This is an archived broadcast from October 28, 1988. John Weeks talks about where insects go in the winter and he talks about how he use to teach a class in CNY and every year he would explain to the students where the insects go in the winter. He talks a lot about butterflies and some other insects hibernating.
In this, broadcast from 1988, John Weeks talks about how insects act during the winter. He mentions that some insects hibernate during the winter while other insects do not. He talks about the different bugs and then he tells a story about when he used to occasionally teach in Central New York and talked about some things that he asked his students. Weeks goes into detail about some of the insects especially the caterpillar.
John Weeks informs us about one of the most intelligent bears, the black bear. This bear was known to pioneers as attacking their mammals and taking them as food. He talks about fear he felt while in the woods. While making his way back home on a camping trip he heard a lot of noise, and thought it was a pig. Only the end trail of a bear was left behind when he went to the location where the scuffling was heard. He describes bears as a big appetite wrapped up in a powerful body. He found that even a dead bear is hard to handle because of its weight.
John Weeks discusses reliving taking trips down roads to see the wildlife we will not see until next season as the weather gets colder. Stopping at major vistas he has previously visited he can always predict what he is going to see. As the hunting season carries on there are more white tail deer seen during the day. Deer are most interesting during these days as winter sets in. There is always a tad bit of new learning or reinforcing of something he thought he knew at these vistas. Weeks tells us of his interesting findings.
John Weeks discusses his reaction to an article in The National Inquirer about Audubon. The article talks about pioneer Audubon killing thousands of birds for sport. Many were shocked by this startling revelation but because Weeks has read portions of Audubon’s diaries in the past he was not surprised at all. It is hard to put ourselves in the lives of a pioneer during hunting season in the 1780s. Living in an era where hunting skill was vital to successful living Audubon’s actions were typical of his day though.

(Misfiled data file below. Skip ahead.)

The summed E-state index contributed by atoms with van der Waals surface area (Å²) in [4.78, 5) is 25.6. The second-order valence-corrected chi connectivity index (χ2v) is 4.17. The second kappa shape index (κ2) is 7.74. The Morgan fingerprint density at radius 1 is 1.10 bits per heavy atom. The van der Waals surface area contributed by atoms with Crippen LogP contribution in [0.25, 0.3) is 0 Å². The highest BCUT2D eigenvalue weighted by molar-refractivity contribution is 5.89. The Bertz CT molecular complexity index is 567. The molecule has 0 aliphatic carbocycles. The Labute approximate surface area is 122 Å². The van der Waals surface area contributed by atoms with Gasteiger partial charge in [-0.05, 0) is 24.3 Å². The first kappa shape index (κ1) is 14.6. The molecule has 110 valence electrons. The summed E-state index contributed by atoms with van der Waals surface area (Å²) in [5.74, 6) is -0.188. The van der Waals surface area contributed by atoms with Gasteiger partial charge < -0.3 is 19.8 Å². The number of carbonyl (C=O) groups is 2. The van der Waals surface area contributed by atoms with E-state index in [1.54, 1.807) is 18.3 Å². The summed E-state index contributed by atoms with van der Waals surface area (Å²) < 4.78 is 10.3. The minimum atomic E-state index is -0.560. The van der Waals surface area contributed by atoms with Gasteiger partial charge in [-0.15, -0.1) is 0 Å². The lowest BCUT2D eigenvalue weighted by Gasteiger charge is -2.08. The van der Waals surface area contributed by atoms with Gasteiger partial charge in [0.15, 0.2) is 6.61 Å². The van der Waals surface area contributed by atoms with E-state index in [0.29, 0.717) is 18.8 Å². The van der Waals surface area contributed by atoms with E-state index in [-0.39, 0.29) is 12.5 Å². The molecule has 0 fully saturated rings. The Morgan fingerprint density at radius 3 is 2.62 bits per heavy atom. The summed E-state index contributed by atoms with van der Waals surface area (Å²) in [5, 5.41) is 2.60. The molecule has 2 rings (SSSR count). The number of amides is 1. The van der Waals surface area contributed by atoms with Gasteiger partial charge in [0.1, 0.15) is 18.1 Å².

John Weeks discusses the significance of road names. He talks about which road names really reflect the natural history of the area and which reflect the names of residences or simply reflect uncoordinated labels applied to housing develops. Different areas of Central New York have different names and we are going to find out how these roads got their names and the stories behind them.
This episode of Nature of Things was originally aired on September 23rd, 1988.
John Weeks discusses the commonality of the red tail hawk and the open territory to hunt for these birds in the wild. His continues to talk about his personal observation of the red tail and hunting for them.
This episode was originally aired on September 16th, 1988
John Weeks revisits some of his favorite wide open vistas for the first time in 20 years. He explains to us what he saw when he revisited what he thought was still going to be the beautiful vista he last remembers. Weeks discusses the history of our relationship with the lands in Onondaga and Oswego counties.
This episode was originally aired on September 4th, 1987.
John Weeks talks about the parallel between the operation of a wild thing and the function of a computer chip. Weeks makes the point that in both cases, a lot of what happens may be the result of stored messages or directives, as in the case of bird migration.
In the wake of Hurricane Isabel, John Weeks discusses how the aftermath of a storm can provide opportunity despite devastation. Nature always makes the necessary adjustments after a natural disaster, begging the question of whether these events are really disasters at all.
John Weeks discusses the many unique and beautiful local plants that are not native to U.S. soil. Weeks explains the multitude of ways these plants arrived in the Americas. Some came to be used for food (Dandelion), while some came because of their pretty appearance (the Daisy). Others weren't actually meant to be brought here at all.
John Weeks talks about Gaylord Nelson, also known as "the father of Earth day" and his history of how he became to be know what he is today. Weeks also talks about how consistent Nelson in developing an environmental ethic and protecting nature.